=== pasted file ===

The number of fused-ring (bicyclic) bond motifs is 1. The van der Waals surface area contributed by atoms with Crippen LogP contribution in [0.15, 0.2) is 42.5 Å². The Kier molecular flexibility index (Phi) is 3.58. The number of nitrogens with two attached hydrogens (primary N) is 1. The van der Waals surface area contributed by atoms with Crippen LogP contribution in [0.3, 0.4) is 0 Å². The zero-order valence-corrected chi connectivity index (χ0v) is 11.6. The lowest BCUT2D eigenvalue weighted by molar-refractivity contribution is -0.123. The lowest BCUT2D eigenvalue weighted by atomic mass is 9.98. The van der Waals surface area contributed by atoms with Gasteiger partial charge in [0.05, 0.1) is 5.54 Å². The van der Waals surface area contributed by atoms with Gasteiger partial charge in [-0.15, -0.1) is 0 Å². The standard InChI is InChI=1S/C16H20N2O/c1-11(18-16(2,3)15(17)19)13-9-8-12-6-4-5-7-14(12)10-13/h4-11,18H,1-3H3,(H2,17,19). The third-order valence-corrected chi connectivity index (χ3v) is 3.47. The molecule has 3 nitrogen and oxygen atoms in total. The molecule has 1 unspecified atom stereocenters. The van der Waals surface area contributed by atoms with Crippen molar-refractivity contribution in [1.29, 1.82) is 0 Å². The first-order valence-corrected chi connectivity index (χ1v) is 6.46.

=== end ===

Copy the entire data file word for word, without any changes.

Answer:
The number of fused-ring (bicyclic) bond motifs is 1. The van der Waals surface area contributed by atoms with Crippen LogP contribution in [0.15, 0.2) is 42.5 Å². The Kier molecular flexibility index (Phi) is 3.58. The number of nitrogens with two attached hydrogens (primary N) is 1. The van der Waals surface area contributed by atoms with Crippen LogP contribution in [0.3, 0.4) is 0 Å². The zero-order valence-corrected chi connectivity index (χ0v) is 11.6. The lowest BCUT2D eigenvalue weighted by molar-refractivity contribution is -0.123. The lowest BCUT2D eigenvalue weighted by atomic mass is 9.98. The van der Waals surface area contributed by atoms with Gasteiger partial charge in [0.05, 0.1) is 5.54 Å². The van der Waals surface area contributed by atoms with Gasteiger partial charge in [-0.15, -0.1) is 0 Å². The standard InChI is InChI=1S/C16H20N2O/c1-11(18-16(2,3)15(17)19)13-9-8-12-6-4-5-7-14(12)10-13/h4-11,18H,1-3H3,(H2,17,19). The third-order valence-corrected chi connectivity index (χ3v) is 3.47. The molecule has 3 nitrogen and oxygen atoms in total. The molecule has 1 unspecified atom stereocenters. The van der Waals surface area contributed by atoms with Crippen molar-refractivity contribution in [1.29, 1.82) is 0 Å². The first-order valence-corrected chi connectivity index (χ1v) is 6.46.